Sicily was a distinct nation seven hundred and thirty-one years before the present nation of Italy existed. Ruggieró II’s kingdom was then known simply as ‘il Regnu’ (the Kingdom). References here to the Sicilia of this time therefore include Napoli, which was part of the Kingdom of Sicily, and was ruled from the capital at Palermo. Ruggieró II supported numerous scholarly projects, including the Saracen scholar al Idrisi’s Book of Roger, considered one of the greatest geographical achievements of the Middle Ages. One concept espoused by the book was that ‘the Earth is round like a ball’: a revolutionary idea at the time. Men of letters from many lands were always welcome at court.

    Another fallacy put to the lie by al-Isidri is that “Italy” invented macaroni, after noodles were brought back from China in 1295 AD by Marco Polo. But the earliest evidence of a true macaroni occurred at the juncture of medieval Sicilian, Italian, and Arab cultures. In his Book of Roger, completed in 1154, al-Idrisi referred to Sicilian vermicelli nearly a hundred and fifty years before Polo returned from China. This twelfth-century Sicilian pasta, the earliest clear Western reference to macaroni, was exported to Calabria, and commercial contracts from Genoa between 1157 and 1160, recorded by the notary Giovanni Scriba, show large imports of Sicilian pasta.

    • Thomas Reinertsen Berg

      It wasn’t a revolutionary idea to propose that the earth was round in al Idrisi’s time. That was already old knowledge when Aristotle wrote about it.

  • Bravo Angelo Coniglio,
    All your facts are true as far as they go.
    The vermicelli introduced by the Saracens were made from Duram wheat, which is more difficult to work with than soft wheat. Soft wheat was used to make a type of pasta from before Roman times. There is evidence that the Etruscans made pasta.

    The advantage of using Durum wheat (grana duro) is it’s SHELF LIFE! Home made pasta made from softer wheat can’t be used after a day or so after it is made: it simply falls apart an rots!

    The pasta made from Semolina, which is derived from Durum wheat can last and last.
    The dried pasta made from Semolina has made pasta the principal product of modern Italian cuisine!

    The Genovese merchants brought this pasta from the port of Palermo to all their ports of trade in the Mediterranean!

  • Yeah! It was! The Romans had la type of lasagna and pizza, among other pasta dishes.

    • “Early in 1154, shortly before the death of Sicily’s monarch, King Roger II, and about a century before the birth of Marco Polo, a court chronicler and geographer named Abu Abdullah Mohammed al Edrisi (or Idrisi) completed a detailed geographical survey of Sicily. It is to Edrisi that we owe much of our knowledge of the micro economy and social customs of twelfth-century Sicily. Little is known of Edrisi himself, except that he was born in northwestern Africa and educated in Spain. He appears to have known the Muslim Mediterranean well. Edrisi arrived at Palermo in 1139, and was soon commissioned to research a work of global geography”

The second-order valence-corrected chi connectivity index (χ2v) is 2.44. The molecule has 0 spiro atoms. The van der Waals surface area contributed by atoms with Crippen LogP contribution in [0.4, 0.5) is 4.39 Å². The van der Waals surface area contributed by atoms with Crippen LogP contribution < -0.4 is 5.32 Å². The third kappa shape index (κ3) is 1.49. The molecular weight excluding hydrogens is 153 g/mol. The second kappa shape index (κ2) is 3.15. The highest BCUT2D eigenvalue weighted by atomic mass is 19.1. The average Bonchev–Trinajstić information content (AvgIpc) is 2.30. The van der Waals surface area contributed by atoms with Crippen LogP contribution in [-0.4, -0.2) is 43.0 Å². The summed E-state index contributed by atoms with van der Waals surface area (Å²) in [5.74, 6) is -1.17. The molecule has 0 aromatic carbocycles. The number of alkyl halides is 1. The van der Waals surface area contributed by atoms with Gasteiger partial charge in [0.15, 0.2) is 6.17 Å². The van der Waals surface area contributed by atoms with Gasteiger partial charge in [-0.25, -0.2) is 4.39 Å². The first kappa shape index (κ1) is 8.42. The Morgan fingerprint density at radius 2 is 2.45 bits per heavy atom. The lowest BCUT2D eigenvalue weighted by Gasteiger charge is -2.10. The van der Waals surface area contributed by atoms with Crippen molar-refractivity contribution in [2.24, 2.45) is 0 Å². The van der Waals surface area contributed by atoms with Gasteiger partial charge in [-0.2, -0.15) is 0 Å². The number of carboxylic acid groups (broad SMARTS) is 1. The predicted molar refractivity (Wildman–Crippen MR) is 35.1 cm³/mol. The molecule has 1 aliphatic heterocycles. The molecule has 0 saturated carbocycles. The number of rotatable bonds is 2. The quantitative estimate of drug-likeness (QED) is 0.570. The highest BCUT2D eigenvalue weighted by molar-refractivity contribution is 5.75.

Live with it 😀

      • It took the muslims hundreds of years and repeated attempts to capture Sicily, and we took it back after about 30. Live with it.

  • A casual observation in the Book of Roger mentions that in the Sicilian town of Trabia the inhabitants made a form of pasta from hard wheat, and that this product, shaped into long strands, was manufactured in large quantity for export to other regions. Edrisi does not speculate about the origin of this “spaghetti,” but the fact that he considers it noteworthy, and that it was widely exported to a thriving market, may indicate that it was not known outside Sicily at that time –at least not in the Mediterranean. In those days, hard wheat of the African variety probably was not raised in the more humid northern regions of Europe, yet Edrisi wrote about England, Scandinavia and Russia, describing (albeit possibly based on secondhand knowledge) England’s rainy weather and Scandinavia’s seasonal endless days and nights.

  • It’s funny to see everyone getting butthurt over the origins of pasta.

  • The pasta made in China doesn’t have the same ingredients of Italian pasta, they don’t use parmesan cheese ( from parma) and the large variety of sauce that comes on a pasta dish is italian, marinara, tomato and basil, 4 cheese, amatriciana, etc , so why even compare? Just because 2 things can look similar doesn’t mean they are the same..

  • Tha is absolutely not true, Marco Polo was born much later than the first historical records mentioning pasta which was in Sicily

  • Face it…spaghetti was originated at the Olive Garden!

  • Who cares?! As long as I get to eat a delicious meal it doesn’t matter whether its from Greece or Italy or China or Rome!

  • Bro im eating some spinach fettuccini carbonara right now and fuccin hell its so good. Searching about past while I eat pasta cause i like pasta ya feel me?

    got a reall mad hard on atm

  • An angry Sardinian

    This got me pretty mad??

    (The idea of) noodles were invented in China, yeah sure.

    But pasta, the DISH, with the noodles made differently and SAUCE, is Italian.

    That’s like saying kit kats are from south America, just because chocolate originated there and no in the US like kit kats did.

  • Kit Kat is a chocolate-covered wafer bar confection created by Rowntree’s of York, United Kingdom, and is now produced globally by Nestlé, which acquired Rowntree in 1988 and closed it in 2006,[1] with the exception of the United States, where it is made under license by H.B. Reese Candy Company, a division of The Hershey Company. (per Wikipedia)

  • Noodles may have come from Asia, but the most important ingredient of pasta is the sauce. Until Italians added the sauce, they were just noodles!

  • This is all very interesting. Jackson you are correct about Kit Kat.
    Yorkshire Pudding really was invented in Yorkshire, a county in England. Nothing to do with pasta, just thought I’d through it in with the mix.

  • for the origin of the pasta you can back to neolithic age 8000 a.C. when humans start the cultivation of cereals that soon learned to grind, knead and cookit with hot water.

  • Galen mentioned “itrion” in the 2nd century AD. That was at the height of the Roman Empire. The Arabs only came to Libya in the 7th century. If anything, the Romans and Greeks brought pasta to the Middle East.

  • And, where do you think the Arabs got it from? Along with their silks?